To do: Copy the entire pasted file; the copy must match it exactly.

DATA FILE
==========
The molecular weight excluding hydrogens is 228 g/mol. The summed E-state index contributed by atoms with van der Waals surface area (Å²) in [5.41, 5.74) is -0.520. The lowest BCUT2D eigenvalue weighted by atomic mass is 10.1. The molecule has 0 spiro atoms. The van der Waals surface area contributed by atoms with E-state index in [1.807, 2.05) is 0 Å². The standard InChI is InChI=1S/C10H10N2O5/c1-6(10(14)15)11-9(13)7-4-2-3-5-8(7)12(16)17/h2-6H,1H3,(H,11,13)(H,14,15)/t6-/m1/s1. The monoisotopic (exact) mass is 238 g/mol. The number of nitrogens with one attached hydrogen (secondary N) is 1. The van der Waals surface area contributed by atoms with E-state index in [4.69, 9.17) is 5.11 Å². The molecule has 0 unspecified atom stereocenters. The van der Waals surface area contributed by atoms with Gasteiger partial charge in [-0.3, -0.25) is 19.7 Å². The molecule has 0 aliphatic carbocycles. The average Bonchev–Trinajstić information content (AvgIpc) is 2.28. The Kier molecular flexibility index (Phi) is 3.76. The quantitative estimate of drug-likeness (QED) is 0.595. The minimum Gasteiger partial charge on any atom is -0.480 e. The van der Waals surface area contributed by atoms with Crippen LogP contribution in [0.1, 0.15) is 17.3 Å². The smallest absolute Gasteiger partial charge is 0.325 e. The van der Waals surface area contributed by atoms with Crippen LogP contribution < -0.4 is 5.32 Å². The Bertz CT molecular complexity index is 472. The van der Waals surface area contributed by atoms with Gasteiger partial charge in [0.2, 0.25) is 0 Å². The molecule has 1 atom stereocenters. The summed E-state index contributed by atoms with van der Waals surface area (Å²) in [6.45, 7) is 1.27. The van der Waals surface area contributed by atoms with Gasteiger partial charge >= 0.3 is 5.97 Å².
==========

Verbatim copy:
The molecular weight excluding hydrogens is 228 g/mol. The summed E-state index contributed by atoms with van der Waals surface area (Å²) in [5.41, 5.74) is -0.520. The lowest BCUT2D eigenvalue weighted by atomic mass is 10.1. The molecule has 0 spiro atoms. The van der Waals surface area contributed by atoms with E-state index in [1.807, 2.05) is 0 Å². The standard InChI is InChI=1S/C10H10N2O5/c1-6(10(14)15)11-9(13)7-4-2-3-5-8(7)12(16)17/h2-6H,1H3,(H,11,13)(H,14,15)/t6-/m1/s1. The monoisotopic (exact) mass is 238 g/mol. The number of nitrogens with one attached hydrogen (secondary N) is 1. The van der Waals surface area contributed by atoms with E-state index in [4.69, 9.17) is 5.11 Å². The molecule has 0 unspecified atom stereocenters. The van der Waals surface area contributed by atoms with Gasteiger partial charge in [-0.3, -0.25) is 19.7 Å². The molecule has 0 aliphatic carbocycles. The average Bonchev–Trinajstić information content (AvgIpc) is 2.28. The Kier molecular flexibility index (Phi) is 3.76. The quantitative estimate of drug-likeness (QED) is 0.595. The minimum Gasteiger partial charge on any atom is -0.480 e. The van der Waals surface area contributed by atoms with Crippen LogP contribution in [0.1, 0.15) is 17.3 Å². The smallest absolute Gasteiger partial charge is 0.325 e. The van der Waals surface area contributed by atoms with Crippen LogP contribution < -0.4 is 5.32 Å². The Bertz CT molecular complexity index is 472. The van der Waals surface area contributed by atoms with Gasteiger partial charge in [0.2, 0.25) is 0 Å². The molecule has 1 atom stereocenters. The summed E-state index contributed by atoms with van der Waals surface area (Å²) in [6.45, 7) is 1.27. The van der Waals surface area contributed by atoms with Gasteiger partial charge >= 0.3 is 5.97 Å².